Like Gutenberg's press, e-books offer the public more opportunities to read a broader selection of writers, the books are cheaper and instantly available, and for much of the world, the choices don't suffer censorship. No longer are a few powerful publishing houses able to decide which authors are in the public eye. Writers are able to bring their own works to the global market, leveling the playing field.
However, what most drew us to the app-making medium was the fact that like those devoted monks, we wanted each page of our book to be a piece of art. OK, so we aren't creating Bibles, shaving tonsures on our heads, or wearing rough brown robes, but the rapidly evolving e-book technology gives us the ability to create magic on each page.
For example, Spoon and the Moon includes lots of interactivity, a hot soundtrack written and performed by musicians from North America and Europe, clever animations, and illustrations all woven through a magical storyline. So in some ways the e-book medium has returned us to the earlier, traditional monk-publishing fashion, just with a 21st-century twist.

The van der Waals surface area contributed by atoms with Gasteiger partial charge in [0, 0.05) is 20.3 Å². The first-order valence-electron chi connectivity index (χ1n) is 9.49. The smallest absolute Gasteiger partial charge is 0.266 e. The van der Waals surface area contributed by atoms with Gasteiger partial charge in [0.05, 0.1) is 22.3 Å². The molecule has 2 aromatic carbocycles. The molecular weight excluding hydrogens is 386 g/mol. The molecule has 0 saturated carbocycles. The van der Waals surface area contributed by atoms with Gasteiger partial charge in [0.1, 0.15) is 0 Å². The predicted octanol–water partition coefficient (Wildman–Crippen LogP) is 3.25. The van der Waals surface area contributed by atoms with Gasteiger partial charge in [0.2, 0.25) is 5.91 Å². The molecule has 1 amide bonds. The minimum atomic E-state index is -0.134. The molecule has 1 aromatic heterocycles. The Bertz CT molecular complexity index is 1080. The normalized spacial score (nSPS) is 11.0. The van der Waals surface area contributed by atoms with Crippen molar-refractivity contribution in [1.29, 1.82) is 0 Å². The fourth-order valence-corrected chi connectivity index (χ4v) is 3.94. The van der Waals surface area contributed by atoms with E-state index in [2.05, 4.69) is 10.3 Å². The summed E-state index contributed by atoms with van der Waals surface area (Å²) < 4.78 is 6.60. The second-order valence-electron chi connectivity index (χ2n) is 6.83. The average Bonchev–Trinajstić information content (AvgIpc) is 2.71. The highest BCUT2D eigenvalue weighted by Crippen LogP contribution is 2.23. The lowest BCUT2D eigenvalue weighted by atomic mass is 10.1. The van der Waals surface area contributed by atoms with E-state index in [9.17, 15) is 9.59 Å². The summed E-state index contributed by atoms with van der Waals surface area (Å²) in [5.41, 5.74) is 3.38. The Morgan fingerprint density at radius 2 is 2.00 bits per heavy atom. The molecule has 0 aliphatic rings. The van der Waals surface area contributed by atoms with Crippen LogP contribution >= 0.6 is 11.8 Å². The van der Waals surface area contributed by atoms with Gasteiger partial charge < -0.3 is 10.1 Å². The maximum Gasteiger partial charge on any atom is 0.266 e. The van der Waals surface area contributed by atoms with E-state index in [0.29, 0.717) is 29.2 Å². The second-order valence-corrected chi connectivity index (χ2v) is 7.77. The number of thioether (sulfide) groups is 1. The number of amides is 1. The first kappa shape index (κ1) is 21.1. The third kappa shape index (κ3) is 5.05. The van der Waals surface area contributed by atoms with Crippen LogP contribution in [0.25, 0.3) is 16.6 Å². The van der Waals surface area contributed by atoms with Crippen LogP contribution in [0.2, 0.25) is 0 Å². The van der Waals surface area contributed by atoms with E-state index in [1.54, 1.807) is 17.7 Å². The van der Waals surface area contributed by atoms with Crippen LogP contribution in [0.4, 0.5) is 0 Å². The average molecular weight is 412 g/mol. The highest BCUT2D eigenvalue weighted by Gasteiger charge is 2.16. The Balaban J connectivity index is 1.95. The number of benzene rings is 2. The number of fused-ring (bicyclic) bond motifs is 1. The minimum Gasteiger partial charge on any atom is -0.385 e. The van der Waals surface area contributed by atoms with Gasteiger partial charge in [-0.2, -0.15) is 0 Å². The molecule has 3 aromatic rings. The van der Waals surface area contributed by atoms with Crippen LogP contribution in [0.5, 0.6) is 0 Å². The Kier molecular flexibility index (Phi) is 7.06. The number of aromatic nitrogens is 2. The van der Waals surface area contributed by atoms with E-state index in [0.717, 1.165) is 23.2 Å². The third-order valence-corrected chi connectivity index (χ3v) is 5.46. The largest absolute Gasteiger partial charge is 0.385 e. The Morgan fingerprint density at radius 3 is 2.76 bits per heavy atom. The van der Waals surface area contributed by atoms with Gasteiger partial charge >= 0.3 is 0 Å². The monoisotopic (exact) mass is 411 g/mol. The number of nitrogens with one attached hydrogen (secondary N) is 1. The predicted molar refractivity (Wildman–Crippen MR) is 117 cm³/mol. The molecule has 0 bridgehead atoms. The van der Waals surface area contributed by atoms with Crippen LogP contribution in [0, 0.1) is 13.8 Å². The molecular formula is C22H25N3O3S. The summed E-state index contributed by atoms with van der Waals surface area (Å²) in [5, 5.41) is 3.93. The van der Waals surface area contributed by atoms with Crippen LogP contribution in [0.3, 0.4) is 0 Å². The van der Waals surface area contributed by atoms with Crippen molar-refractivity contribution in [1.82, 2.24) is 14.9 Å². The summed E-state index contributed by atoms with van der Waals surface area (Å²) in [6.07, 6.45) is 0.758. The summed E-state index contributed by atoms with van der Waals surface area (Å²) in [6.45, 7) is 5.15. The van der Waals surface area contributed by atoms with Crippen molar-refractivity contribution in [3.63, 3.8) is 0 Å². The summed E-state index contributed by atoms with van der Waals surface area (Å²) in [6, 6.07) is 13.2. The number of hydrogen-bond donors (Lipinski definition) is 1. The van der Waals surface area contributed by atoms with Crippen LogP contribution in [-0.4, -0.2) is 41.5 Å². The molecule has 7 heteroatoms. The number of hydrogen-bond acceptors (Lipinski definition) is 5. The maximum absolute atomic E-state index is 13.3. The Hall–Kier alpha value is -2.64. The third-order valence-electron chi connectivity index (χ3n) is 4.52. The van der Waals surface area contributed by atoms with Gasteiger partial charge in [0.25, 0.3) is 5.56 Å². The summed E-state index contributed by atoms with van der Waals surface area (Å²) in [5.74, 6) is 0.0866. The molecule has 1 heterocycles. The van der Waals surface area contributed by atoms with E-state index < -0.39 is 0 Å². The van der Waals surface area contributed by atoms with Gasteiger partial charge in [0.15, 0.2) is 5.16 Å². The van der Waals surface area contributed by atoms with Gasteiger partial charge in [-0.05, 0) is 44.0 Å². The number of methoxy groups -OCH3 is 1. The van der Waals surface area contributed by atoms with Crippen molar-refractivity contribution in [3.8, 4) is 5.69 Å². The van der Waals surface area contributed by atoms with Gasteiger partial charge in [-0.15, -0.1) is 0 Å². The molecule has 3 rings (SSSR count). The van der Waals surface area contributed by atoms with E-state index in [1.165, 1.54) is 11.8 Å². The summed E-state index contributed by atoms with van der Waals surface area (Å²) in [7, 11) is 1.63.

Happily, Spoon and the Moon recently received an international gold medal in the LGBTQ division from the eLit Awards Illuminating Digital Publishing Excellence! We hope this award will further our aim in making Spoon and the Moon a "living" book, inviting artists, musicians, animators, and writers to use their talents to expand on the book's whimsical story. We are asking creative folks to enter their work into the Spoon and the Moon arts contest; winners will become part of an app update, a chance for their work to make a worldwide splash.